September 28, 1998
O'Reilly Releases Web Navigation: Designing the User Experience
SEBASTOPOL, CA-"Up until recently, most of us thought
clean code and pretty graphics were the key to a successful site.
Now we're realizing that unless we also create navigable
interfaces, all our hard work could result in an unusable
failure...Kudos to Fleming for her excellent research, approachable
tone, and generosity of information. If you're looking for help in
giving your site's visitors a more positive experience than they
get today, this book is an excellent place to start. It provides
ideas and direction, not preachy rules that apply to someone
else's site. The Web needs more books like this if it's to evolve
to the next level... It's written in such an enjoyable, conversational
tone that you may have trouble putting it down; I certainly did.
I wholeheartedly recommend it for all web publishers." From the
Foreword By Lynda Weinman, author, trainer, columnist
Designing the User Experience offers the first
in-depth look at designing Web site navigation. Author Jennifer
Fleming offers design strategies to help you uncover solutions that
work for your site and audience.
"It was Frank Lloyd Wright's philosophy that form and function have
to work together" says author Jennifer Fleming, "and perhaps that's
especially true on the Web. Because we can't just say it's attractive or
it's wired and it's flashy-it also has to have function. Because its an
active medium. When you push a button it's gotta work."
The first half of the book suggests goals and processes for developing
workable navigation schemes. Topics include basic concepts in navigation,
traits of navigation that work, user testing and user-centered design,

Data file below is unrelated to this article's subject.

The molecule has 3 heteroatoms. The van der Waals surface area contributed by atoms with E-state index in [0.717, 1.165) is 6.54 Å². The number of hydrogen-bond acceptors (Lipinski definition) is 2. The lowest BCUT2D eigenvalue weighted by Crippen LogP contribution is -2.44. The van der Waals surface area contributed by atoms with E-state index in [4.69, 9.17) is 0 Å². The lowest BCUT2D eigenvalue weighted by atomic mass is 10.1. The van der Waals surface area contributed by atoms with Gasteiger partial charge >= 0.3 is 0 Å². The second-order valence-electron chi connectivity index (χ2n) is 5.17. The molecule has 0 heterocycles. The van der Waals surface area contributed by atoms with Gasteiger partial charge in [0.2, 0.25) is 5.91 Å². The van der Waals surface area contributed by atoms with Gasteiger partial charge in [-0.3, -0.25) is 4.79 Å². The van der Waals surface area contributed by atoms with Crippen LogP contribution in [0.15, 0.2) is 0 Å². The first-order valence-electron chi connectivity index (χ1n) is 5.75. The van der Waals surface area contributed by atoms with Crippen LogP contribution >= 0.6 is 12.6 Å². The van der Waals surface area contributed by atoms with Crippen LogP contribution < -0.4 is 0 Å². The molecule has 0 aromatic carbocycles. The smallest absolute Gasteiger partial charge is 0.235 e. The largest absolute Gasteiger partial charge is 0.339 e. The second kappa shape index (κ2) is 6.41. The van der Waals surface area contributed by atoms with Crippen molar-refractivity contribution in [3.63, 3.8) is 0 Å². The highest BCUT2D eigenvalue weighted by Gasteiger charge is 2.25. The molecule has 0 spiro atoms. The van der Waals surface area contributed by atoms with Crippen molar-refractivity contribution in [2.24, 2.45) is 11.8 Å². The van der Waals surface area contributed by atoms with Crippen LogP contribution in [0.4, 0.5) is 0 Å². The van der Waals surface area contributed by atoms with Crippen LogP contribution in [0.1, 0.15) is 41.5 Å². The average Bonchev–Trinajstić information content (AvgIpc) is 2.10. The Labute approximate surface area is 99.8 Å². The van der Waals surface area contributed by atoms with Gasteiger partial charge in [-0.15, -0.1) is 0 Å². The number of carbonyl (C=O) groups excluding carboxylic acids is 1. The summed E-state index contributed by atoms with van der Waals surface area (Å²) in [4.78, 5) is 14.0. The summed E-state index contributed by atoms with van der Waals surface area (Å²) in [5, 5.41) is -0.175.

site architecture, interface and interaction design, and the development
process. "In Web development, we're accustomed to analyzing
company goals. Often, our paychecks depend on it. More importantly,
it's part of being a responsive and effective designer," says Fleming.
"That loyal analysis of company goals can sometimes get us into
trouble-unless, that is, we also take the time to examine the goals of
the site's intended users. Lumping client goals with user goals is a
serious blunder, since they are often very different things. Designing
for clients without calculating for end-users is one quick path to an
The second half focuses on designing by purpose, with chapters on
entertainment, shopping, identity, learning, information, and
community sites. Through case studies and interviews, each section
explains common navigation problems and presents real world solutions
Case studies of popular sites help show what works and what doesn't.
Throughout the book, interviews with experts such as Clement Mok,
Nathan Shedroff, and Jakob Nielsen provide valuable insights.
The accompanying CD-ROM serves as a launchpad to the sites
mentioned in the text and offers software demos and a "netography"
of related Web resources.
About the Author
Jennifer Fleming owns Square Circle Solutions, a Web consulting firm
based in the Boston area, and teaches computer design courses at the
Massachusetts College of Art. Jennifer has a master's degree in library
and information science.
Also of Interest
Although the market is flooded with books that describe how to create
an attractive Web site or the technical underpinnings, there are relatively
few resources that explain how to make a Web site useable and useful.
Designing the User Experience is one excellent resource.
Architecture for the World Wide Web by Lou
Rosenfeld and Peter Morville.
Designing the User Experience
By Jennifer Fleming
1st Edition September 1998 (US)
288 pages, 1-56592-351-0, $34.95 (US$)
For an interview with the author and excerpts from the book, see:
O'Reilly Media spreads the knowledge of innovators through its books, online services, magazines, and conferences. Since 1978, O'Reilly Media has been a chronicler and catalyst of cutting-edge development, homing in on the technology trends that really matter and spurring their adoption by amplifying "faint signals" from the alpha geeks who are creating the future. An active participant in the technology community, the company has a long history of advocacy, meme-making, and evangelism.
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